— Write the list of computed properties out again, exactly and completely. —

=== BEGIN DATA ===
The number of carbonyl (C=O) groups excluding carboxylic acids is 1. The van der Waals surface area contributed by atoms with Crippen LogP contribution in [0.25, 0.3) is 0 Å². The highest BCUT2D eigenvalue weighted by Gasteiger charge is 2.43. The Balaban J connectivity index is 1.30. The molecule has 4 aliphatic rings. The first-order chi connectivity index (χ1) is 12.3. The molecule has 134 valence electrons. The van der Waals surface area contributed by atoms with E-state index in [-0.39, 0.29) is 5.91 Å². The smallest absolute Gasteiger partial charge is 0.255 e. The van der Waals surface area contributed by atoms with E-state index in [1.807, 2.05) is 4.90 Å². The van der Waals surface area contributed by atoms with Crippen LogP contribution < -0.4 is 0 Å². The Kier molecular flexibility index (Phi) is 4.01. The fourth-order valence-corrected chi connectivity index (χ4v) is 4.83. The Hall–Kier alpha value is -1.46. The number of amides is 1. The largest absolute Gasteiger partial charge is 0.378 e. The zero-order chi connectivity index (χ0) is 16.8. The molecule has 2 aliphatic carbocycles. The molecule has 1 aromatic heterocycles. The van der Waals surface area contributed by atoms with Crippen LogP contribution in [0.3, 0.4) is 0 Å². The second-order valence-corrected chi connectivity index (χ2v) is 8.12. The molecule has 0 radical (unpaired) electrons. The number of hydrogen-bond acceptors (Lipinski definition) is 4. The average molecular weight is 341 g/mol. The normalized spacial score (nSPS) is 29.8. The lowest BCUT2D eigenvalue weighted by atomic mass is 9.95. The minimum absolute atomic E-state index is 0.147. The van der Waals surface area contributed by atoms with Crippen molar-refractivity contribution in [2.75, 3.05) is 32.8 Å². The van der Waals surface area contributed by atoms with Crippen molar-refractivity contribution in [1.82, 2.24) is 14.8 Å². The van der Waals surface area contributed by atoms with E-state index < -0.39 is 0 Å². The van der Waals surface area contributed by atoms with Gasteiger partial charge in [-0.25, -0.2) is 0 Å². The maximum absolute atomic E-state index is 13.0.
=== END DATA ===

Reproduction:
The number of carbonyl (C=O) groups excluding carboxylic acids is 1. The van der Waals surface area contributed by atoms with Crippen LogP contribution in [0.25, 0.3) is 0 Å². The highest BCUT2D eigenvalue weighted by Gasteiger charge is 2.43. The Balaban J connectivity index is 1.30. The molecule has 4 aliphatic rings. The first-order chi connectivity index (χ1) is 12.3. The molecule has 134 valence electrons. The van der Waals surface area contributed by atoms with E-state index in [-0.39, 0.29) is 5.91 Å². The smallest absolute Gasteiger partial charge is 0.255 e. The van der Waals surface area contributed by atoms with E-state index in [1.807, 2.05) is 4.90 Å². The van der Waals surface area contributed by atoms with Crippen LogP contribution < -0.4 is 0 Å². The Kier molecular flexibility index (Phi) is 4.01. The fourth-order valence-corrected chi connectivity index (χ4v) is 4.83. The Hall–Kier alpha value is -1.46. The number of amides is 1. The largest absolute Gasteiger partial charge is 0.378 e. The zero-order chi connectivity index (χ0) is 16.8. The molecule has 2 aliphatic carbocycles. The molecule has 1 aromatic heterocycles. The van der Waals surface area contributed by atoms with Crippen LogP contribution in [0.3, 0.4) is 0 Å². The second-order valence-corrected chi connectivity index (χ2v) is 8.12. The molecule has 0 radical (unpaired) electrons. The number of hydrogen-bond acceptors (Lipinski definition) is 4. The average molecular weight is 341 g/mol. The normalized spacial score (nSPS) is 29.8. The lowest BCUT2D eigenvalue weighted by atomic mass is 9.95. The minimum absolute atomic E-state index is 0.147. The van der Waals surface area contributed by atoms with Crippen molar-refractivity contribution in [2.75, 3.05) is 32.8 Å². The van der Waals surface area contributed by atoms with Crippen molar-refractivity contribution in [1.82, 2.24) is 14.8 Å². The van der Waals surface area contributed by atoms with E-state index < -0.39 is 0 Å². The van der Waals surface area contributed by atoms with Gasteiger partial charge in [-0.25, -0.2) is 0 Å². The maximum absolute atomic E-state index is 13.0.